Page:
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How to Wash Your Jeans, According to an Expert

You’ve invested in your denim, so learn how to wash it.

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Gear Patrol

Denim lovers hunt down premium American and Japanese jeans knowing that, with time, the indigo-dyed fabric will showcase an individual wear-pattern. “Indigo is not colorfast and it is water-soluble, so from a microscopic standpoint, it’s in just sitting on the surface and trapped in a web of cotton fiber,” said Scott Morrison, the founder of premium denim brand 3×1. It’s this unique attribute that makes the method of washing raw denim such a salient subject.

Over time, raw denim becomes unique to the wearer, folding and creasing to create a complex set of fades. These fades happen over months of wear, but if the denim is washed during this period, the fading can be negated. To develop your own characteristic look on your raw denim, start by following Morrison’s steps below to properly care for your jeans. “Raw denim is a commitment,” said Morrison. “It’s a commitment due to the fact that you won’t see the rewards of your investment for 9-12 months. But that being said, it’s impossible to match the beauty of a jean worn from raw. There’s just nothing quite like it.”

Expert Tips

Our Expert: Scott Morrison, founder of premium denim brand 3×1

Don't wash them for the first few months

"I recommend going as long as possible before washing raw denim for the first time," said Morrison. “In a perfect world, this is between 4-6 months of daily wear.” The preferred method to wash raw denim is to soak the jeans in a tub of water; it’s more gentle than a machine and it helps preserve unique creases and wear patterns. “Every time your raw jeans touch water, that indigo is redeposited on and around your jean,” said Morrison. “With each washing, you’re essentially stripping color from your jean.”

“If you want incredible fades you want to make sure your jeans are very well broken in, as the broken-in areas of your jeans will form whiskers and honeycombs thanks to the indigo chipping off in those specific areas of wear — i.e., behind the knees, the crotch, the pockets,” said Morrison. “Once you’ve ‘set’ those areas, you’ll see that they’ll remain there with subsequent washes, even though the base shade gets lighter and lighter.”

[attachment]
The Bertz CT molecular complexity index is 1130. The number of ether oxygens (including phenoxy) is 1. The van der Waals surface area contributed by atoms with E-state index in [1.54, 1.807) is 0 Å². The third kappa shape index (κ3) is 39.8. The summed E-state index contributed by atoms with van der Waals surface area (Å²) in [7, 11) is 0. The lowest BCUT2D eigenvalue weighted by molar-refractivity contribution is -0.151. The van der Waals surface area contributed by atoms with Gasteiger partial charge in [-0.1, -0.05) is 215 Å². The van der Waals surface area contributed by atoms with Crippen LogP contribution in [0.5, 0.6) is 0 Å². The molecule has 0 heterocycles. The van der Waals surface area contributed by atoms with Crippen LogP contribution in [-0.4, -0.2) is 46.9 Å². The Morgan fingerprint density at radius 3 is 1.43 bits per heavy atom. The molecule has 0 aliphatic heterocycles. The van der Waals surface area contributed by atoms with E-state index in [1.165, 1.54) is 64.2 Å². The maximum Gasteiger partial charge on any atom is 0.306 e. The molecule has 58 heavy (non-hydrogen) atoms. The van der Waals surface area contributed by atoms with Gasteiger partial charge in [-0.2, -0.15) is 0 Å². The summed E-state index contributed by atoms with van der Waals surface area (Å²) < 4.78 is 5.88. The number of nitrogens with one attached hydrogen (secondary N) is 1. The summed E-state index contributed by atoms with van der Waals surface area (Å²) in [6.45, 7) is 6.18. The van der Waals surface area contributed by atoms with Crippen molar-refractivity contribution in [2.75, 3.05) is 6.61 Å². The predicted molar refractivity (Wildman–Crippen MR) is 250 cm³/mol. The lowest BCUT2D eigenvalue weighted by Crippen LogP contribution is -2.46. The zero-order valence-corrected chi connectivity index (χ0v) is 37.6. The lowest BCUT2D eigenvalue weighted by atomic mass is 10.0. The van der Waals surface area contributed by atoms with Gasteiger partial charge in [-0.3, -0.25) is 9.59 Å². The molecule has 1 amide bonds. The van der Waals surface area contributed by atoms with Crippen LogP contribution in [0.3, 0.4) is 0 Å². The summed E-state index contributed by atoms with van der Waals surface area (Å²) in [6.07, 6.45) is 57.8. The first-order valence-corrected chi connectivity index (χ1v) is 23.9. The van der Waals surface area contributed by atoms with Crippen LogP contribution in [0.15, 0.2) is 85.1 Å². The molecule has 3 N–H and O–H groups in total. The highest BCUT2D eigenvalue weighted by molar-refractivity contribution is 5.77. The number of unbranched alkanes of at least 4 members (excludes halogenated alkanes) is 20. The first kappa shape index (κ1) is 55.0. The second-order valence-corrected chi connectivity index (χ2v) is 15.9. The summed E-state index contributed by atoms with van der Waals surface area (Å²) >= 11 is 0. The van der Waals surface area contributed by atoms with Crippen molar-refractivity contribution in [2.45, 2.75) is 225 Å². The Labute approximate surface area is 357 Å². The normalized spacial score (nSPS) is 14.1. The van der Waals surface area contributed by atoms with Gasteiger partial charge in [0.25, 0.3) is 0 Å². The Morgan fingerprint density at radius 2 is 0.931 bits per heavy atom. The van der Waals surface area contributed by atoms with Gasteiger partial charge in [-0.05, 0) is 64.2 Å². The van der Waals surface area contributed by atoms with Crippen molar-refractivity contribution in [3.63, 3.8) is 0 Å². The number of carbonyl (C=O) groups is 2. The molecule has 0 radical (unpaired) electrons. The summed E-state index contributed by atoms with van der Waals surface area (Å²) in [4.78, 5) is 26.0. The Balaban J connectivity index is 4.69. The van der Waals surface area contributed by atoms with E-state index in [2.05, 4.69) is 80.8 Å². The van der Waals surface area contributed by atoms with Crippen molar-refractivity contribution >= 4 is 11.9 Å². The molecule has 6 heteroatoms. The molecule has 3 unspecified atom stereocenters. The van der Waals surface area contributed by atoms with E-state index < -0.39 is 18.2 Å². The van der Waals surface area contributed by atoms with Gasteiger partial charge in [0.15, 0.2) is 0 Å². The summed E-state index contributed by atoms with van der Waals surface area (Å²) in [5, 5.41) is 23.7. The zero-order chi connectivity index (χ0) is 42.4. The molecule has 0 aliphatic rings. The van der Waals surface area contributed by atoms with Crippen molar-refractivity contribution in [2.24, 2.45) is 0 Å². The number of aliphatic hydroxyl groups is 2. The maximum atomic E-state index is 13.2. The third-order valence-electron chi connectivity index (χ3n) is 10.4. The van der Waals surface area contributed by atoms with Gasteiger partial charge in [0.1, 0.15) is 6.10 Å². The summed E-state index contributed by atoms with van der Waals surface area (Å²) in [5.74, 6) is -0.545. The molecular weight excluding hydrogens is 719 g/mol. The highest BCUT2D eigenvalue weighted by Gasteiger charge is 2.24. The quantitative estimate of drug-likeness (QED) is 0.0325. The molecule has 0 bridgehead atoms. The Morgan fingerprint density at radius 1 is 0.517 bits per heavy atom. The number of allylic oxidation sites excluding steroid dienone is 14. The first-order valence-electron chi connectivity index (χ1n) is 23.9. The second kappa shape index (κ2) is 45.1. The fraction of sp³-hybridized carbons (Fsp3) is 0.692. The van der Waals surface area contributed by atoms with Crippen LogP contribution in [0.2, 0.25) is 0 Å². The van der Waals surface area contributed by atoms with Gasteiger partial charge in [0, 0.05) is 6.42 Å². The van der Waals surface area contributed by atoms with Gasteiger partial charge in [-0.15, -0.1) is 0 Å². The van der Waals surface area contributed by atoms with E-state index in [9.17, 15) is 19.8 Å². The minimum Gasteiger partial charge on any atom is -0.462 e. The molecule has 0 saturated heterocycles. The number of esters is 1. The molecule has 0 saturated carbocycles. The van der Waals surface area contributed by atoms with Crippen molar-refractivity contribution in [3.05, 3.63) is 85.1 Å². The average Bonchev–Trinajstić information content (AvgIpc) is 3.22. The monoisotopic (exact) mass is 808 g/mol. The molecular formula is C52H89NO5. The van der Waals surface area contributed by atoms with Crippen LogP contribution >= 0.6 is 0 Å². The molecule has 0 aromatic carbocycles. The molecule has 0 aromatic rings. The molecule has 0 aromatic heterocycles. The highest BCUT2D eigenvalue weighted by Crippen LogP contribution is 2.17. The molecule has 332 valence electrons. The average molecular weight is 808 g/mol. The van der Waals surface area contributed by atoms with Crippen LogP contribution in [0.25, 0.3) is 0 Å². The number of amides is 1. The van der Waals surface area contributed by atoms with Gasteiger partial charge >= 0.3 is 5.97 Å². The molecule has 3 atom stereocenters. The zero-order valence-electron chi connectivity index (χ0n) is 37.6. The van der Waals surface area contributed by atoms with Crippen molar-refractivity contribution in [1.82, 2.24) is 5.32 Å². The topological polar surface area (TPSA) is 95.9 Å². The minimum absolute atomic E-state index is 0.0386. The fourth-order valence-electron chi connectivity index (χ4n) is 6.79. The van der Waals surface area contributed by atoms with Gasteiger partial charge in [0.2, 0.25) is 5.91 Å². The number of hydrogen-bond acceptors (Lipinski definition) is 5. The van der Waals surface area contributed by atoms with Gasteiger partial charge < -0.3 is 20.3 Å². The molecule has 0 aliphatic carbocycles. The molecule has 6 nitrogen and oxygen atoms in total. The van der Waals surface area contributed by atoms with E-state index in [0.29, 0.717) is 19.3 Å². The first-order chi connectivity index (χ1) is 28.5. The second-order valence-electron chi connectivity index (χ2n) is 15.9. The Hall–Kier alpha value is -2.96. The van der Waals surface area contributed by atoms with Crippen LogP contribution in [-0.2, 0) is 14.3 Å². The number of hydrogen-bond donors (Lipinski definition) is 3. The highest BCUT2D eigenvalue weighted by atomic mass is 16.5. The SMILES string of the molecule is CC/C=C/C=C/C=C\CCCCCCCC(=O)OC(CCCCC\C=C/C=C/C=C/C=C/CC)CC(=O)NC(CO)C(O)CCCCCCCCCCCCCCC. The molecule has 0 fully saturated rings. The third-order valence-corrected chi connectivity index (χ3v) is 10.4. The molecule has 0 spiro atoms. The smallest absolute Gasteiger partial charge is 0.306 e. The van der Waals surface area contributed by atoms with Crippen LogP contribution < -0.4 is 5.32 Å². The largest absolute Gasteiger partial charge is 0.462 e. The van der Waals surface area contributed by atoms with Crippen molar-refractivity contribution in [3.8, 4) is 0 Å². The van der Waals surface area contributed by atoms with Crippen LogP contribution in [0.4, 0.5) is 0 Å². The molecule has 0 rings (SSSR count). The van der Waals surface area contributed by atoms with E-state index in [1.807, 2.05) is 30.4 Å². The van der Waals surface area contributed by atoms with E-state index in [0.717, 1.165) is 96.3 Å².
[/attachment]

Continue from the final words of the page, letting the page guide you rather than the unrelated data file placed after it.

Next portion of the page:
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Gear Patrol

How to Wash Jeans

Step #1: Soak and wait

“When you’re ready to wash them, run a bath of cold water. I suggest putting a cap full of our Denim Solution (Woolite Dark and regular castile soap also work well) in the water. I’d then turn the jeans inside out, and place them in the bath. No need to scrub or agitate the water, just let them soak for 45 minutes or so.” It’s a similar method to hand-washing wool sweaters and delicate garments, just in a bigger basin. Be sure not to use hot water (try to achieve a lukewarm starting temperature).

Step #2: Rinse

“Pull them out, rinse them with clean, fresh water. Make sure you rinse well as you don’t want any soap residue remaining.” Flip them back right-side-out and make sure all the residue and any stains are rinsed clean.

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Step #3: Hang dry

“Then let them air dry, or if you’re a little crazy like me, I put them on and wear them around the house for a bit.” The jeans can be placed on a rack, or, ideally, clipped to or hung on a hanger. Once they have dried and are only damp, you can wear them around to get the stretch right.

Step #4: Manage the scent until the next wash

“Putting jeans in the freezer helps with the buildup of bacteria between washes. Scientifically, I am not sure if this method actually cuts down on the bacteria buildup — however, we do notice it helps with the smell. Personally, I like to spray a little Febreze if they start to smell, and then hang them. Which reminds me — always hang your jeans, never fold.” Weekly washing isn’t necessary, and it will hamper the development of the fade. After another few months, you can soak wash again or, if you’d like, throw them in the washing machine, inside-out, in cold water.

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